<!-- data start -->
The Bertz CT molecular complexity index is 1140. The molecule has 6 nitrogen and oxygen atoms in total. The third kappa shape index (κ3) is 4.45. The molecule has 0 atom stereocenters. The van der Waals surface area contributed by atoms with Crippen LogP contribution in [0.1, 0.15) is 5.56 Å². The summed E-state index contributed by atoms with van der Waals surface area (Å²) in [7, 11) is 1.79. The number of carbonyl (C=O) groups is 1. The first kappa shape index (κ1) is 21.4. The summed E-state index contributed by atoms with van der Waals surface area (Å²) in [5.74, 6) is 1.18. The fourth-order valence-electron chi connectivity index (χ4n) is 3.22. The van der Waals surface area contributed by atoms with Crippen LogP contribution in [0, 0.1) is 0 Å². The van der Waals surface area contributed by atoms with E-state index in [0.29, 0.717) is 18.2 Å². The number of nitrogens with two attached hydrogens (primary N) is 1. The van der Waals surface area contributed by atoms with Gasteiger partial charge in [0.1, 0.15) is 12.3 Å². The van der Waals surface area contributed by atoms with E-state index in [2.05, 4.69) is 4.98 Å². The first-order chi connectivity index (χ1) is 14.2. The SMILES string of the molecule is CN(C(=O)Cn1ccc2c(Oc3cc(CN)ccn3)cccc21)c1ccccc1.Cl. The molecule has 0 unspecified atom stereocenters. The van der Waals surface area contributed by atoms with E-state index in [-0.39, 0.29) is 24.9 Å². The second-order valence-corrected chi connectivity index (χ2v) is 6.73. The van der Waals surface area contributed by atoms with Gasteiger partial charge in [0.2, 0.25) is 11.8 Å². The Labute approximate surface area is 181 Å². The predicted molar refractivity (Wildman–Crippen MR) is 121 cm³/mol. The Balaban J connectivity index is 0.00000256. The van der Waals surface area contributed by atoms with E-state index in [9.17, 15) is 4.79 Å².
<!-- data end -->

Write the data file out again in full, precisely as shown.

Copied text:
The Bertz CT molecular complexity index is 1140. The molecule has 6 nitrogen and oxygen atoms in total. The third kappa shape index (κ3) is 4.45. The molecule has 0 atom stereocenters. The van der Waals surface area contributed by atoms with Crippen LogP contribution in [0.1, 0.15) is 5.56 Å². The summed E-state index contributed by atoms with van der Waals surface area (Å²) in [7, 11) is 1.79. The number of carbonyl (C=O) groups is 1. The first kappa shape index (κ1) is 21.4. The summed E-state index contributed by atoms with van der Waals surface area (Å²) in [5.74, 6) is 1.18. The fourth-order valence-electron chi connectivity index (χ4n) is 3.22. The van der Waals surface area contributed by atoms with Crippen LogP contribution in [0, 0.1) is 0 Å². The van der Waals surface area contributed by atoms with E-state index in [0.29, 0.717) is 18.2 Å². The number of nitrogens with two attached hydrogens (primary N) is 1. The van der Waals surface area contributed by atoms with Gasteiger partial charge in [0.1, 0.15) is 12.3 Å². The van der Waals surface area contributed by atoms with E-state index in [2.05, 4.69) is 4.98 Å². The first-order chi connectivity index (χ1) is 14.2. The SMILES string of the molecule is CN(C(=O)Cn1ccc2c(Oc3cc(CN)ccn3)cccc21)c1ccccc1.Cl. The molecule has 0 unspecified atom stereocenters. The van der Waals surface area contributed by atoms with E-state index in [-0.39, 0.29) is 24.9 Å². The second-order valence-corrected chi connectivity index (χ2v) is 6.73. The van der Waals surface area contributed by atoms with Gasteiger partial charge in [0.2, 0.25) is 11.8 Å². The Labute approximate surface area is 181 Å². The predicted molar refractivity (Wildman–Crippen MR) is 121 cm³/mol. The Balaban J connectivity index is 0.00000256. The van der Waals surface area contributed by atoms with E-state index in [9.17, 15) is 4.79 Å².